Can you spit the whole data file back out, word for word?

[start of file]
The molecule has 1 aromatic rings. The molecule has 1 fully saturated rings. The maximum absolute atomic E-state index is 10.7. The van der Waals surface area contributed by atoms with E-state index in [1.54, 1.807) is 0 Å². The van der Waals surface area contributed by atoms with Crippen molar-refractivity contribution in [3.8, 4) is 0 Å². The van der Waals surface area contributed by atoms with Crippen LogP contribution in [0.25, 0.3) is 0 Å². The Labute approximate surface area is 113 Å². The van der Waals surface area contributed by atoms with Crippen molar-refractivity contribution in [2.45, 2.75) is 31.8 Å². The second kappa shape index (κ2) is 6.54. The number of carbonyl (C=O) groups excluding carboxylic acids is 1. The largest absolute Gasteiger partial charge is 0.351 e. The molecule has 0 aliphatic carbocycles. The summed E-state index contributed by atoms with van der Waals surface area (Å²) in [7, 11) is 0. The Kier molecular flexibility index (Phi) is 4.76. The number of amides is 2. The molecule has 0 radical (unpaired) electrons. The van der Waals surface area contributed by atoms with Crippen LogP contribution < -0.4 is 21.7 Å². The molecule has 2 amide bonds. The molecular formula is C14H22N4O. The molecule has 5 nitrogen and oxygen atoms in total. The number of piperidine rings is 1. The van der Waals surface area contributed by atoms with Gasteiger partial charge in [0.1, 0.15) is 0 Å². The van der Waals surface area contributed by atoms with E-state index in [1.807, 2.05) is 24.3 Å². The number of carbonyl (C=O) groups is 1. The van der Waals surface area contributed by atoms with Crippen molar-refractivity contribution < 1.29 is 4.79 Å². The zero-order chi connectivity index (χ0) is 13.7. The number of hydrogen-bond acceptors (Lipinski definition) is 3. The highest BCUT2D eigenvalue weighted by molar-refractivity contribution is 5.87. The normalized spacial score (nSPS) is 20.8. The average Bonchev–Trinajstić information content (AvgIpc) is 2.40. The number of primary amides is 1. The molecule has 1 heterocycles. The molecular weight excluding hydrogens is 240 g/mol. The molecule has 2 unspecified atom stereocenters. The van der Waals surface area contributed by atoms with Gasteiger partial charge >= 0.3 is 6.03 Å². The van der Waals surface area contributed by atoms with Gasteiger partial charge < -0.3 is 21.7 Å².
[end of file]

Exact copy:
The molecule has 1 aromatic rings. The molecule has 1 fully saturated rings. The maximum absolute atomic E-state index is 10.7. The van der Waals surface area contributed by atoms with E-state index in [1.54, 1.807) is 0 Å². The van der Waals surface area contributed by atoms with Crippen molar-refractivity contribution in [3.8, 4) is 0 Å². The van der Waals surface area contributed by atoms with Crippen LogP contribution in [0.25, 0.3) is 0 Å². The Labute approximate surface area is 113 Å². The van der Waals surface area contributed by atoms with Crippen molar-refractivity contribution in [2.45, 2.75) is 31.8 Å². The second kappa shape index (κ2) is 6.54. The number of carbonyl (C=O) groups excluding carboxylic acids is 1. The largest absolute Gasteiger partial charge is 0.351 e. The molecule has 0 aliphatic carbocycles. The summed E-state index contributed by atoms with van der Waals surface area (Å²) in [7, 11) is 0. The Kier molecular flexibility index (Phi) is 4.76. The number of amides is 2. The molecule has 0 radical (unpaired) electrons. The van der Waals surface area contributed by atoms with Crippen LogP contribution < -0.4 is 21.7 Å². The molecule has 2 amide bonds. The molecular formula is C14H22N4O. The molecule has 5 nitrogen and oxygen atoms in total. The number of piperidine rings is 1. The van der Waals surface area contributed by atoms with Gasteiger partial charge in [0.1, 0.15) is 0 Å². The van der Waals surface area contributed by atoms with E-state index in [1.807, 2.05) is 24.3 Å². The number of carbonyl (C=O) groups is 1. The van der Waals surface area contributed by atoms with Crippen molar-refractivity contribution < 1.29 is 4.79 Å². The zero-order chi connectivity index (χ0) is 13.7. The number of hydrogen-bond acceptors (Lipinski definition) is 3. The highest BCUT2D eigenvalue weighted by molar-refractivity contribution is 5.87. The normalized spacial score (nSPS) is 20.8. The average Bonchev–Trinajstić information content (AvgIpc) is 2.40. The number of primary amides is 1. The molecule has 1 heterocycles. The molecular weight excluding hydrogens is 240 g/mol. The molecule has 2 unspecified atom stereocenters. The van der Waals surface area contributed by atoms with Gasteiger partial charge >= 0.3 is 6.03 Å². The van der Waals surface area contributed by atoms with Gasteiger partial charge < -0.3 is 21.7 Å².